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Beta blockers may make checkpoint inhibitors more reliable

A preclinical study suggests that beta blocker medications, commonly prescribed for hypertension and cardiac arrhythmia among other conditions, may be the key to improving the reliability of checkpoint inhibitor medications in the treatment of cancers such as melanoma.

In a paper published online ahead of print in Cancer Research (Aug. 17, 2017), investigators report that the immune regulator molecules known as beta-2 (β2) andrenergic receptors appear to control the functionality of some key immune cells. When exposed to environmental stressors, these molecules cause the cells to produce more of the stress hormone norepinephrine. This protects normal cells from some damaging effects, but can also impair the immune system’s ability to fight cancer, they note.

Further studies showed that the β2 andrenergic receptor ADRB2 could be induced to reduce its signaling through the use of beta-blocker medications. This, in turn, might improve the efficacy of anti-PD-1 checkpoint blockade therapy.

“Our bodies respond to certain types of stress — such as fear and anxiety, heat, cold, pain, depression and even attack by cancer cells — in the same way. We jump into ‘fight or flight’ mode, and the sympathetic nervous system dials up the release of norepinephrine,” senior author Elizabeth Repasky, PhD, said in a press release. Dr. Repasky is the Dr. William Huebsch Professor of Immunology at the Roswell Park Cancer Institute in Buffalo.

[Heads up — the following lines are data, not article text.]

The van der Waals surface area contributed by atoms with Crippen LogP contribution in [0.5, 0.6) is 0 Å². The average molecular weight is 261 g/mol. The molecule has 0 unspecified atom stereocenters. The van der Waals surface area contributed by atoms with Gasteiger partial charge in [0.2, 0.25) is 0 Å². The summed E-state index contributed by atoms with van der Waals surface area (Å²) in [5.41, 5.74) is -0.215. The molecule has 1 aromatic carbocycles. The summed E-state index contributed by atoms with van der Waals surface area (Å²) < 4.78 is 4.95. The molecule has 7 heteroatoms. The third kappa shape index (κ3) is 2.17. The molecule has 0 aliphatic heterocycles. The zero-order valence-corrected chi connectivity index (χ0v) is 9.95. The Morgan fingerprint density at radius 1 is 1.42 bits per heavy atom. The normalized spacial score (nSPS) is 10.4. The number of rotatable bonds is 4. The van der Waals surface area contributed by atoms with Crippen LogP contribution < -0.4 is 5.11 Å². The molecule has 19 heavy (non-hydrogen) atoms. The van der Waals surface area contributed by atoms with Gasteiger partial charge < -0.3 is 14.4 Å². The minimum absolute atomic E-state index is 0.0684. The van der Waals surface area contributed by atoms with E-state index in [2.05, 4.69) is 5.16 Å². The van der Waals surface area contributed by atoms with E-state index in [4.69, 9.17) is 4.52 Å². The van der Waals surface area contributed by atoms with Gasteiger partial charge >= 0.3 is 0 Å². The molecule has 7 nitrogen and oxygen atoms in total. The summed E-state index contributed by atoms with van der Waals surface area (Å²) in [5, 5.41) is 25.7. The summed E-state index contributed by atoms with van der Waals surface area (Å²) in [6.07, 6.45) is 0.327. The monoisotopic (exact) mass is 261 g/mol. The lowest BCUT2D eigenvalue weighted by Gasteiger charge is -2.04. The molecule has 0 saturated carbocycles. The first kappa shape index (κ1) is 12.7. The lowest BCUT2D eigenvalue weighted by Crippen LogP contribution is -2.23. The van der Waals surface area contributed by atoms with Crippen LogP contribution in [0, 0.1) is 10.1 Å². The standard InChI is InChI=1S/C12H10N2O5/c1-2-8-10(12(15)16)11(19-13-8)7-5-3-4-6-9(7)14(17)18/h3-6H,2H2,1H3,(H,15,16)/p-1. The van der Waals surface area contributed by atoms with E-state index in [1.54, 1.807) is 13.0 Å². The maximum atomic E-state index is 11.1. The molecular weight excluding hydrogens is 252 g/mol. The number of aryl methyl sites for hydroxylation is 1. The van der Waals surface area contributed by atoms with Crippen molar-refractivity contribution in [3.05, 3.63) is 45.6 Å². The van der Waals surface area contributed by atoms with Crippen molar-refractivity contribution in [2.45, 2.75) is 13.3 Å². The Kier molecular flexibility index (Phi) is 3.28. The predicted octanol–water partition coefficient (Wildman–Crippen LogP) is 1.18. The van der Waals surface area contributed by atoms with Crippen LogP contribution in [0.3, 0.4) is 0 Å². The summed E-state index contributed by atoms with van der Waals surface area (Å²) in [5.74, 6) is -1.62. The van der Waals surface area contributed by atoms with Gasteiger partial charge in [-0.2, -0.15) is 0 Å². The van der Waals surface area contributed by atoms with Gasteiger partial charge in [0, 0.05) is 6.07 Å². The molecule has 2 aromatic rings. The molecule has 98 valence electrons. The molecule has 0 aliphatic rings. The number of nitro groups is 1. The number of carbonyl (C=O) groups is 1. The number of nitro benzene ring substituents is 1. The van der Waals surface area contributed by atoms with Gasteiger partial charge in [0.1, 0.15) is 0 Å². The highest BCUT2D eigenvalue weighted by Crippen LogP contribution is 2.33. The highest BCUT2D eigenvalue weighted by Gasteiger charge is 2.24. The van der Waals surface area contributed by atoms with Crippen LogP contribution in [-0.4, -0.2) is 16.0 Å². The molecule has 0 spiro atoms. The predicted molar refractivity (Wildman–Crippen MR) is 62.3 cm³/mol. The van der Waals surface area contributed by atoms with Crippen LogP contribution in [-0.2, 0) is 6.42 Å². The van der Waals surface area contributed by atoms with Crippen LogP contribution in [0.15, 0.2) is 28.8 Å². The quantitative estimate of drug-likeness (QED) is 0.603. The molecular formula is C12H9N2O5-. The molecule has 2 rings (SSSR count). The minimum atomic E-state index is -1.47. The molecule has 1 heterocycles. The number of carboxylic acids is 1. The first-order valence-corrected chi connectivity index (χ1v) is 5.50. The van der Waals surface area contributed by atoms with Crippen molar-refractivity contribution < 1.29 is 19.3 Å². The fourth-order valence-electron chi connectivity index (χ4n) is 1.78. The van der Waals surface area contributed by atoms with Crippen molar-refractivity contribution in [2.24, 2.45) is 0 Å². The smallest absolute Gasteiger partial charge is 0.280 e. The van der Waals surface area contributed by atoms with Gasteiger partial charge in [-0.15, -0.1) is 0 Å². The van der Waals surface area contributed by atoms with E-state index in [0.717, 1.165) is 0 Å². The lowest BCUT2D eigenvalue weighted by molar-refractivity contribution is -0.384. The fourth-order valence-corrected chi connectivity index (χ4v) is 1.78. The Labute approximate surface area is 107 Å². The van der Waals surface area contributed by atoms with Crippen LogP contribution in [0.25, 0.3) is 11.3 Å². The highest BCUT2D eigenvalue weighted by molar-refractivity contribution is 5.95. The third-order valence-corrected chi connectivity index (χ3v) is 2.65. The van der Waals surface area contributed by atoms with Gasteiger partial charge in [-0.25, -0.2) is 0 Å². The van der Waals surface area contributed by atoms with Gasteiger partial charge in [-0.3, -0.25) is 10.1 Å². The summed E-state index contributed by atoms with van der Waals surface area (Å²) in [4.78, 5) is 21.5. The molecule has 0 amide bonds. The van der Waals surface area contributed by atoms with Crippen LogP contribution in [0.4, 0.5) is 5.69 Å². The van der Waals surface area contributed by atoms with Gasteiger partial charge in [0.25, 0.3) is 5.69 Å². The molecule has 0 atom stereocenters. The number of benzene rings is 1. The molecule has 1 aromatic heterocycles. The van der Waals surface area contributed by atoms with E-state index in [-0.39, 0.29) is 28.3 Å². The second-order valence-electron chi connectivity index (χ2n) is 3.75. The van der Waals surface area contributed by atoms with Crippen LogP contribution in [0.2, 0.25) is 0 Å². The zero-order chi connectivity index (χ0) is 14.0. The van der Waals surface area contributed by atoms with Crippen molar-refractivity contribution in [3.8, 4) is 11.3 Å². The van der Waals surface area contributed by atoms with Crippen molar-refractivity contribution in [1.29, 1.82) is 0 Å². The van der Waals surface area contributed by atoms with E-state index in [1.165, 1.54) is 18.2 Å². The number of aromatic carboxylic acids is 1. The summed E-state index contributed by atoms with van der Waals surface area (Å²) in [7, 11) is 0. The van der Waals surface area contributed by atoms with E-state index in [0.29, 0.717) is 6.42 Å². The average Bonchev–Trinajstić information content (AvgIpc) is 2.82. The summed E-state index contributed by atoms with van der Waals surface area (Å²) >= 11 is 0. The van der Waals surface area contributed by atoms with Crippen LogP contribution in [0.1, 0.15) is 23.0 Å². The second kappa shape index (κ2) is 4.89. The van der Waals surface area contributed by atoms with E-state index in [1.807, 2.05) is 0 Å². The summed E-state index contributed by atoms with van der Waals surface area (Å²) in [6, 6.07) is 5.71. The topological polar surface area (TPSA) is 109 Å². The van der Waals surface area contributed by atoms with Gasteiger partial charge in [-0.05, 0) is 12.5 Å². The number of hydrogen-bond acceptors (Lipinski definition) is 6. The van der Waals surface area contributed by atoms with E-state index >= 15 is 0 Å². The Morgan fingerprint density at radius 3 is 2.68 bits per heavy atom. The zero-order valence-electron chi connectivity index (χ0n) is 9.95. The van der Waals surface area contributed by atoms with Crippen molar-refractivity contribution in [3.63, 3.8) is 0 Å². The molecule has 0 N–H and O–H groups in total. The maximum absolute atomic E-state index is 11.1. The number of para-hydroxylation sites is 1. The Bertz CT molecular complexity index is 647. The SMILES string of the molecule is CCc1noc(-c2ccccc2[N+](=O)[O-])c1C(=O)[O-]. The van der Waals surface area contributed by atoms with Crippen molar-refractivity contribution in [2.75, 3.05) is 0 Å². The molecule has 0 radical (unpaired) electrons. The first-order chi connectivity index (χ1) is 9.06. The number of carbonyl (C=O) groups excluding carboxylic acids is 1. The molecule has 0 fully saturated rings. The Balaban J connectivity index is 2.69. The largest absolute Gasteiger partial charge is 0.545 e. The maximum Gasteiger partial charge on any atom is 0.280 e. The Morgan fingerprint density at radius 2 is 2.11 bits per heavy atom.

“For reasons that we don’t entirely understand yet, prolonged exposure to these stressors often makes our immune cells much less effective. But we demonstrate here that beta blockers, by reducing adrenergic signaling, allow anti-tumor immune cells to become much stronger, and give immunotherapies, and in particular checkpoint inhibitors, a much better chance to work.”

Dr. Marc Ernstoff, the Katherine Anne Gioia Chair of Medicine at Roswell Park, said in the release that he expects to soon initiate a multicent​re clinical study based on these findings.

“The possibility of improving responses to checkpoint inhibitors and perhaps expanding the numbers of patients who can benefit from them by pairing them with drugs that have been broadly available for years and are generally very well tolerated is quite compelling,” said Dr. Ernstoff. “We look forward to determining whether an approach that combines anti-PD-1 therapy with a beta blocker will be as effective as these intriguing preclinical studies suggest.”​

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